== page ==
And before that time, I had been looking a lot into e-commerce and got really interested and obviously started hunting gear deals. And so, I've decided to pass that opportunity and go with the e-commerce. And that is about to get started. I gave him about six months and it's been a little longer than that. It's a transition. I don't want to sound conceited saying this, but I'm an important part of the company. I'm the top seller for the company, so transitioning out has proved difficult. But we're getting really close to doing that. And that's why I'm so excited to talk to you. I know you've got a ton experience that you can help me kind of give me focus going forward where I need to go, because it's getting to the point where I'm going to need to feed my family with this income soon.

Jackness: Yeah, makes a lot of sense. And what is the business, your dad's business, was that anything similar to hunting or is it just completely different and you just ended up in this because you had a personal interest in hunting?

Mike: Yeah, it's just a personal interest and I came into it late in life. I think it's just something that maybe I was born with and I have been excited about. Now obviously, I had the opportunity to try to do it and learn about it but it's just something that I'm really passionate about. And as far as the hunting gear deals thing, it was just an opportunity I saw in the market where there's a lot of interest in buying hunting gear. There's a lot of sales every year, but there was no single site for doing that kind of thing. I use sites like CNET or Techbargains and that kind of stuff on electronic stuff. And I learned about affiliate marketing through Pat Flynn a couple of years ago, and just thought oh man; I could do this with hunting gear.

Jackness: Pat was one of our guest judges on 5 Minute Pitch.

Mike: Oh, man.

Jackness: Yeah, it was awesome.

Mike: Yeah, the all stars.

Jackness: Yeah, yeah for sure. We got lucky. So, tell us a little bit about the business model, the breakdown on where you're at so far. You said this is something that you need to replace your income now. So I assume mid five figures, low six figures is what your goal is in 2019 to be able to do that. Where are you today and what pieces of the puzzle bring in what parts of the revenue?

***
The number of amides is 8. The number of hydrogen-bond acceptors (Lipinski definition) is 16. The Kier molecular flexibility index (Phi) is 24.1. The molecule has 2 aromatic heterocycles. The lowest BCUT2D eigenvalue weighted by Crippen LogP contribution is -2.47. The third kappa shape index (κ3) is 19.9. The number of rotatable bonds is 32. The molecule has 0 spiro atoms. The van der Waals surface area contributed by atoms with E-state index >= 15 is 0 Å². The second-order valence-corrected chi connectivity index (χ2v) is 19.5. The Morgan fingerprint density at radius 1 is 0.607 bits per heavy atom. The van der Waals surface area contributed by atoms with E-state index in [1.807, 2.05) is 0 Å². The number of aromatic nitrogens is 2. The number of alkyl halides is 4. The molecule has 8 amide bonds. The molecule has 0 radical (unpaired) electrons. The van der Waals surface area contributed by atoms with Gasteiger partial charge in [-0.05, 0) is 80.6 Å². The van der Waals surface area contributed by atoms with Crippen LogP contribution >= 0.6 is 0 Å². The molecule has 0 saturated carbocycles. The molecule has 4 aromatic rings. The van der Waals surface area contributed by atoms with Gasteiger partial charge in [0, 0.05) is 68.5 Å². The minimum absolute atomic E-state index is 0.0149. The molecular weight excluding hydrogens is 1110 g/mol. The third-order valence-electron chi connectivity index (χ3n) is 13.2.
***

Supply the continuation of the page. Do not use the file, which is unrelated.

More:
Mike: Okay. The website started in July of 2016. So, I'm a little over two and a half years now. We just went through Black Friday, which is like by far the most profitable time for us. And I think this last month we did, it was just under $4,000. Well, recently I got somebody to help me post the deals because when I started the site, basically I would get up at five in the morning and go through all the emails and websites and try to post three to five new deals every day. And more recently, because I needed to bring more income, the website is not to the point where I can flip a switch, and it's going to start bringing in the income I needed.

So, I need to start looking at other revenue channels, which is why I started getting into Amazon. And so, I found somebody to help me post the deal, so basically I split all the revenue with him and he does the deal posting for me. Now, when the 5 Minute Pitch opportunity came along, I've been talking to some other e-commerce guys and have learned the traffic on the website is pretty legitimate and I really should be turning that into more money. Right now I'm really reliant on the deals, to be able to bring any kind of money. And if it's a really good deal, I'll get really good affiliate commission. But really, a lot of days, I'm posting 3 to 5 deals, and some of the stuff isn't selling at all.

So, I want to get more into reviews. And reviews are going to be evergreen type content that are at least good year round, I'm not waiting on a specific deal. And that's brought to the table with the 5 Minute Pitch was the opportunity to totally redo my website and focus more on reviews, which I see as a huge opportunity. I've already got the traffic; I just need to be able to convert that traffic better.  

Jackness: Yeah, it makes a lot of sense. And I'm looking at SEMrush here and I can see just how quickly, especially recently here your traffic has been growing, which is a great testament to the fact that you stuck with this for a long period of time and that you're putting out content that people want and it's probably generating links because of that. And now your traffic has like this from over the course of this year has more than doubled.

Mike: Yeah, I'm definitely more than doubled. And I really, I mean, I think there's a lot more to be had out there. I think word is starting to get out on it but there's so many marketing channels I haven't been able to take advantage of. My current job now, I'm in a sales job and I spend every night at home. But I travel on the road, go see my customers and taking care of them. It's an important time consuming job that it's important to me to do a good job at it. And then also, I got four kids, so just time wise is just tough and I have not been able to do a lot of the different marketing channels that I think would be helpful.

I've done Google AdWords, but as far as content marketing type stuff, blog posts, and that kind of stuff, I know about that stuff, but I just have not been able to put the time and effort that I'd like to. And that's one thing I'm looking forward to once I'm transitioned out of the company, that I'm going to be open a lot more time and that type of stuff.

Jackness: Yeah I mean, it's definitely very time consuming, but it's one of those things where it pays dividends for a very long time. And you're at point where if you started doing that kind of review stuff, I think it would definitely get traction way quicker than the admin. We're doing this for Tactical right now; we're a couple of years behind you. So, we're at that writing for ourselves or writing to ourselves phases, what I call it, but you would definitely get a lot more eyeballs and a lot quicker.